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JustPete

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About JustPete

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  1. I also have a 4800 Pro and am very happy with it- although I don't have much to compare it to since its the only machine I've used! I have been running mostly 138 top and bottom though with no problems- it seems to really like this in the 12-15oz. range, which works great for me. I also have run some 207 at closer to 22-24 oz., and while it took some fiddling, I was able to get some good results making adjustments mostly on intuition. I like the EPS, but again I've never used a machine without one, so that may not be something you're keen on if you're not used to it. The laser guide seems to be unnecessary to me, but it may show its strength some day. I also feel the 3 presser feet and 8 bobbins included in the pro package along with the other tools and extra needles and thread will get me pretty far without having to order a bunch of other stuff right away. I've contacted Techsew twice and they've been nothing but helpful both times. I did have an issue with my bobbin winder not being set up right, but my problem was solved quickly with just a few helpful emails. And I am in Ohio and received my machine about a week and a half after I ordered it, if that tells you anything... I did pay for the lift gate service since I have a pretty long driveway and the driver was able to just drop it in my truck and I was good to go! Not sure if that helps or not but I just thought I'd share my experience!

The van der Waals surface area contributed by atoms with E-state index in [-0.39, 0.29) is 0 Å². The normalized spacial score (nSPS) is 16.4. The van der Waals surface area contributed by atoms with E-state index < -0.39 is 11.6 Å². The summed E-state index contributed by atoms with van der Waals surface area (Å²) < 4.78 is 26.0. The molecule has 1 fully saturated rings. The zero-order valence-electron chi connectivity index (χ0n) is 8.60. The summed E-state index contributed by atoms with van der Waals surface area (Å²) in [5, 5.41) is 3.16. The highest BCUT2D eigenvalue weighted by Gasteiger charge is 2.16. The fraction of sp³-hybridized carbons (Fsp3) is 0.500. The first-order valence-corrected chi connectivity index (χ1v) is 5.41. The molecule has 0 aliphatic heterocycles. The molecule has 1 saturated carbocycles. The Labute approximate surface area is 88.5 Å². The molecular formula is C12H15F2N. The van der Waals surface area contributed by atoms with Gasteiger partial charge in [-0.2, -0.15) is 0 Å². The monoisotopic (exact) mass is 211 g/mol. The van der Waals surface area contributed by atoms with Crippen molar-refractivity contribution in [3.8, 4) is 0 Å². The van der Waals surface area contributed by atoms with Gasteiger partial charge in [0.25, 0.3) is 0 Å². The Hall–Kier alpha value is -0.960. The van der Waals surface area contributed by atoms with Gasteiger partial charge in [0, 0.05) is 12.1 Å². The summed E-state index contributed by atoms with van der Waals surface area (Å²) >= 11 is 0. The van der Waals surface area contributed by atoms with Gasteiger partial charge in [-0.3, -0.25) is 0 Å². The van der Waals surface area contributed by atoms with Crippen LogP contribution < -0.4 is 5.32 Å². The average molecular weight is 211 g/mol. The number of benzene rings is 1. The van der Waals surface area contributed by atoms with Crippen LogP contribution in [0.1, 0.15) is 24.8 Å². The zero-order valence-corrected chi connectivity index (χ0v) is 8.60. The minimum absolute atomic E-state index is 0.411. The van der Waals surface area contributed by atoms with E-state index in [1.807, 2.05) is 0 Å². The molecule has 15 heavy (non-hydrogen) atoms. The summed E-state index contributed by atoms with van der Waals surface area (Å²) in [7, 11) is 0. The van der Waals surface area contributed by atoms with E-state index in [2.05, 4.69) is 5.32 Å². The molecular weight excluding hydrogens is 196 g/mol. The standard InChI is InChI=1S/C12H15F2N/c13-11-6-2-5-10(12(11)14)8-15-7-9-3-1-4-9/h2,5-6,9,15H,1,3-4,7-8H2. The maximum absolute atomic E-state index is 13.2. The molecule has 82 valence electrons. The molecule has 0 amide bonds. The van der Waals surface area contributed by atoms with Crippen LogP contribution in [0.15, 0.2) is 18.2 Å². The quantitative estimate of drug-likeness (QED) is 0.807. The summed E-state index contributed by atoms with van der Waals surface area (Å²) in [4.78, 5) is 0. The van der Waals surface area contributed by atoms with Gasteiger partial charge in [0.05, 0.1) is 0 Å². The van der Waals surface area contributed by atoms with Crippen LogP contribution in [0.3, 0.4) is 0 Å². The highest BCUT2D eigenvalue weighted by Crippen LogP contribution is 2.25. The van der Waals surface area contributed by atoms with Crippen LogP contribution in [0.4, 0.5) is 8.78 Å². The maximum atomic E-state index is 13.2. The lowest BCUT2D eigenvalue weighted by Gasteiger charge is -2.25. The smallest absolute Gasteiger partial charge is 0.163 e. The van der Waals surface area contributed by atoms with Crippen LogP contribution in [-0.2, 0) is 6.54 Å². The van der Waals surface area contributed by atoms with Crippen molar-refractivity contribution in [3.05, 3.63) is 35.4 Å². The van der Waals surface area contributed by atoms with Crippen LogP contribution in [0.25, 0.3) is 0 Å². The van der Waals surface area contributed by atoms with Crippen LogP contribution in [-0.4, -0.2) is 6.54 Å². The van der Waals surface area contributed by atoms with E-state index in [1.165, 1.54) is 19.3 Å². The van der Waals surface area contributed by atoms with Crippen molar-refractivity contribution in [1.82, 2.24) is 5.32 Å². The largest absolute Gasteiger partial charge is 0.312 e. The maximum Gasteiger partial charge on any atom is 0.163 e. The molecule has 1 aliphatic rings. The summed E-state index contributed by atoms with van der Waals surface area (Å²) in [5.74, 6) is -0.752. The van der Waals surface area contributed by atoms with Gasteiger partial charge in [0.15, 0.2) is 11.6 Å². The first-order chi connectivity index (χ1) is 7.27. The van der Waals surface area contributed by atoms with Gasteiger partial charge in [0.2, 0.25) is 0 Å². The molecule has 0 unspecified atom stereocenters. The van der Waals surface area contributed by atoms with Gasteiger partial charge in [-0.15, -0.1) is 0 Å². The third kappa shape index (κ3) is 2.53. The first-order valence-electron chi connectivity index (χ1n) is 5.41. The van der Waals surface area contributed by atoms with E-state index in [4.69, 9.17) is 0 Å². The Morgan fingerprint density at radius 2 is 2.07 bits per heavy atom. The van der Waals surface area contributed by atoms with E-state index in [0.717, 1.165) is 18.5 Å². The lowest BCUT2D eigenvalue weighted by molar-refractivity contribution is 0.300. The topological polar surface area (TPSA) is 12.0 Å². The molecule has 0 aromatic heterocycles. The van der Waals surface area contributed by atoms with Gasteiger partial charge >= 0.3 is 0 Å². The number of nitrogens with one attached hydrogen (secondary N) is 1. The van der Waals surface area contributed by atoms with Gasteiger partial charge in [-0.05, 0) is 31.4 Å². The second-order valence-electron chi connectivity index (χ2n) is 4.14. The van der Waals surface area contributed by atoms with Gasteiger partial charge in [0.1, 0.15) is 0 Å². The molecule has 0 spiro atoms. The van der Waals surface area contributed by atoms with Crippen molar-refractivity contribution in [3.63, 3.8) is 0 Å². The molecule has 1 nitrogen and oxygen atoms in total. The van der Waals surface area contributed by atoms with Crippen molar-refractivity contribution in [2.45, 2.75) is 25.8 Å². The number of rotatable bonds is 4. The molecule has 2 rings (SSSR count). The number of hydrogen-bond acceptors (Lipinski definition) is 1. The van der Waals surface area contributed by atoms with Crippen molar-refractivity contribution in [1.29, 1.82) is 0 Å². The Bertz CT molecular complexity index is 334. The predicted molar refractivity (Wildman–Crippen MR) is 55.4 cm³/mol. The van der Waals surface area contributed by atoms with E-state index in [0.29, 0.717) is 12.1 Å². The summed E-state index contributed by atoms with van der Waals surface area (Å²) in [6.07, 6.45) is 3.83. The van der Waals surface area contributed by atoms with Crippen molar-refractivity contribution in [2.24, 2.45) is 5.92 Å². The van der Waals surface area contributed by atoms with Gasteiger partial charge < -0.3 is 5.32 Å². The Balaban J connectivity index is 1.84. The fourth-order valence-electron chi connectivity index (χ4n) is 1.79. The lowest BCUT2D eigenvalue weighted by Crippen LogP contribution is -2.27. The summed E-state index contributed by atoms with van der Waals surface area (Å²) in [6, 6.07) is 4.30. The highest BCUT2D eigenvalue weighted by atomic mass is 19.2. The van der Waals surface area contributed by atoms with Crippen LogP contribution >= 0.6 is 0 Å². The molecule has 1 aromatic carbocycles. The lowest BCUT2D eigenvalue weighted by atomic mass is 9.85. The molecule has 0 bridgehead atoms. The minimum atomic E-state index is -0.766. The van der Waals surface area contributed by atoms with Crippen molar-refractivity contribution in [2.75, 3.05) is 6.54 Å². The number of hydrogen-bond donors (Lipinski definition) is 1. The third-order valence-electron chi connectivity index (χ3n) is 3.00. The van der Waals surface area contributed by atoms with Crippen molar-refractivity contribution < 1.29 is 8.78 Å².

2. Acadia Leather https://www.acadialeather.com/ has some nice options too, at a sometimes far more affordable price- especially if you take advantage of their frequent sales. They don't cut sides down, though last I knew, so it's all or nothing- but the shipping is free in the U.S.! The Harvest line has a nice oily feel to it with a lot of pull-up, but still a harder waxier finish, as you mentioned you like
  3. In my experience, it's been just as much the angle of my hammer strikes as it is the angle of the irons. A calculated, direct down blow drives the chisels right where I've positioned them leaving a straight and true stitching hole- any variance in angle produces an equally offset stitching hole. This observation really helped my son straighten out his lines on both the front and the back of his pieces.
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